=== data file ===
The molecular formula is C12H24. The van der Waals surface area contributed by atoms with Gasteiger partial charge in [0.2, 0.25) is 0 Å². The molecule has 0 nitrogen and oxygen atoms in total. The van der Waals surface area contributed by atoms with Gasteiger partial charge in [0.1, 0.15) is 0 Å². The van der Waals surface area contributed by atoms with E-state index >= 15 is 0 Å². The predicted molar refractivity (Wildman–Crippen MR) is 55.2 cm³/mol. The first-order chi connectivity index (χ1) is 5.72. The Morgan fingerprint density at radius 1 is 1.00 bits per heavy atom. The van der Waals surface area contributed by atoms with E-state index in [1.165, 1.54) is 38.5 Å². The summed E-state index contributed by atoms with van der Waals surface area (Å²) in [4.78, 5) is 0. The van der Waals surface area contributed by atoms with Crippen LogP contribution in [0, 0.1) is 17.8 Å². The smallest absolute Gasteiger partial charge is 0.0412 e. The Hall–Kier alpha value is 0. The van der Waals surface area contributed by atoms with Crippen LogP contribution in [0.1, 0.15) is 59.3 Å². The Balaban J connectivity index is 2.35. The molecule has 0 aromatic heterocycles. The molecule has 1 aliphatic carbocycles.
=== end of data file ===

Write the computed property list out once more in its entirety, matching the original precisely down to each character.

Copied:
The molecular formula is C12H24. The van der Waals surface area contributed by atoms with Gasteiger partial charge in [0.2, 0.25) is 0 Å². The molecule has 0 nitrogen and oxygen atoms in total. The van der Waals surface area contributed by atoms with Gasteiger partial charge in [0.1, 0.15) is 0 Å². The van der Waals surface area contributed by atoms with E-state index >= 15 is 0 Å². The predicted molar refractivity (Wildman–Crippen MR) is 55.2 cm³/mol. The first-order chi connectivity index (χ1) is 5.72. The Morgan fingerprint density at radius 1 is 1.00 bits per heavy atom. The van der Waals surface area contributed by atoms with E-state index in [1.165, 1.54) is 38.5 Å². The summed E-state index contributed by atoms with van der Waals surface area (Å²) in [4.78, 5) is 0. The van der Waals surface area contributed by atoms with Crippen LogP contribution in [0, 0.1) is 17.8 Å². The smallest absolute Gasteiger partial charge is 0.0412 e. The Hall–Kier alpha value is 0. The van der Waals surface area contributed by atoms with Crippen LogP contribution in [0.1, 0.15) is 59.3 Å². The Balaban J connectivity index is 2.35. The molecule has 0 aromatic heterocycles. The molecule has 1 aliphatic carbocycles.